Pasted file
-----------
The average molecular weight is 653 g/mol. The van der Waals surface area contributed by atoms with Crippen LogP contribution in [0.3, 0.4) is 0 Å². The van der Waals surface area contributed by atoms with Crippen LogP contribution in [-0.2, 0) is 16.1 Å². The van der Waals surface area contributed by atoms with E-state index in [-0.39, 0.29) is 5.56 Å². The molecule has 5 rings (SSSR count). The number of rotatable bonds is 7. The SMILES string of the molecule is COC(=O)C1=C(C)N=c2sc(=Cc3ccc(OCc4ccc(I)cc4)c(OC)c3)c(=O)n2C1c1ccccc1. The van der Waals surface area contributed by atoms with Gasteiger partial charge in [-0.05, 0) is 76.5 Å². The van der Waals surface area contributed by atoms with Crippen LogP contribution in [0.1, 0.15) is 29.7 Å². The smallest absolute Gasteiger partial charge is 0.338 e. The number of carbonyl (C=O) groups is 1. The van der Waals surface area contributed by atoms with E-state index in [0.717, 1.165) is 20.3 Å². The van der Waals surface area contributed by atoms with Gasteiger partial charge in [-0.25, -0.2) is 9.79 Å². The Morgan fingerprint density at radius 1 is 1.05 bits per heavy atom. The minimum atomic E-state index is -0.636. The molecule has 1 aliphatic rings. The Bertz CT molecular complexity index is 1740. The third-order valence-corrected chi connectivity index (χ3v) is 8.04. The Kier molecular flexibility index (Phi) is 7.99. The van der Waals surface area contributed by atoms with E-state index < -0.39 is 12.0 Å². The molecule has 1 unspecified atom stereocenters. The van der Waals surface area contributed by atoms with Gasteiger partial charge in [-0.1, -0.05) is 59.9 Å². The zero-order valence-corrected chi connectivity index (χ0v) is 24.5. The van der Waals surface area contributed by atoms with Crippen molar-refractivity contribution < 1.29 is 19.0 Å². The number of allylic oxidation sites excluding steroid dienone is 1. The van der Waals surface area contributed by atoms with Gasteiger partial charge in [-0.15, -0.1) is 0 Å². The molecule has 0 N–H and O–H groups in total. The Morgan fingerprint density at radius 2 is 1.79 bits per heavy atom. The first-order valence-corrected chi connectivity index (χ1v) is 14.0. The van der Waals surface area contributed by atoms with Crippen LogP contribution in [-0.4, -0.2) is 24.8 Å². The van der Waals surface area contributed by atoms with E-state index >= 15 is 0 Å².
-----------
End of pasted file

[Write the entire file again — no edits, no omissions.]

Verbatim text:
The average molecular weight is 653 g/mol. The van der Waals surface area contributed by atoms with Crippen LogP contribution in [0.3, 0.4) is 0 Å². The van der Waals surface area contributed by atoms with Crippen LogP contribution in [-0.2, 0) is 16.1 Å². The van der Waals surface area contributed by atoms with E-state index in [-0.39, 0.29) is 5.56 Å². The molecule has 5 rings (SSSR count). The number of rotatable bonds is 7. The SMILES string of the molecule is COC(=O)C1=C(C)N=c2sc(=Cc3ccc(OCc4ccc(I)cc4)c(OC)c3)c(=O)n2C1c1ccccc1. The van der Waals surface area contributed by atoms with Gasteiger partial charge in [-0.05, 0) is 76.5 Å². The van der Waals surface area contributed by atoms with Crippen LogP contribution in [0.1, 0.15) is 29.7 Å². The smallest absolute Gasteiger partial charge is 0.338 e. The number of carbonyl (C=O) groups is 1. The van der Waals surface area contributed by atoms with E-state index in [0.717, 1.165) is 20.3 Å². The van der Waals surface area contributed by atoms with Gasteiger partial charge in [-0.25, -0.2) is 9.79 Å². The Morgan fingerprint density at radius 1 is 1.05 bits per heavy atom. The minimum atomic E-state index is -0.636. The molecule has 1 aliphatic rings. The Bertz CT molecular complexity index is 1740. The third-order valence-corrected chi connectivity index (χ3v) is 8.04. The Kier molecular flexibility index (Phi) is 7.99. The van der Waals surface area contributed by atoms with E-state index < -0.39 is 12.0 Å². The molecule has 1 unspecified atom stereocenters. The van der Waals surface area contributed by atoms with Gasteiger partial charge in [-0.1, -0.05) is 59.9 Å². The zero-order valence-corrected chi connectivity index (χ0v) is 24.5. The van der Waals surface area contributed by atoms with Crippen molar-refractivity contribution < 1.29 is 19.0 Å². The number of allylic oxidation sites excluding steroid dienone is 1. The van der Waals surface area contributed by atoms with Gasteiger partial charge in [-0.15, -0.1) is 0 Å². The molecule has 0 N–H and O–H groups in total. The Morgan fingerprint density at radius 2 is 1.79 bits per heavy atom. The first-order valence-corrected chi connectivity index (χ1v) is 14.0. The van der Waals surface area contributed by atoms with Crippen LogP contribution in [-0.4, -0.2) is 24.8 Å². The van der Waals surface area contributed by atoms with E-state index >= 15 is 0 Å².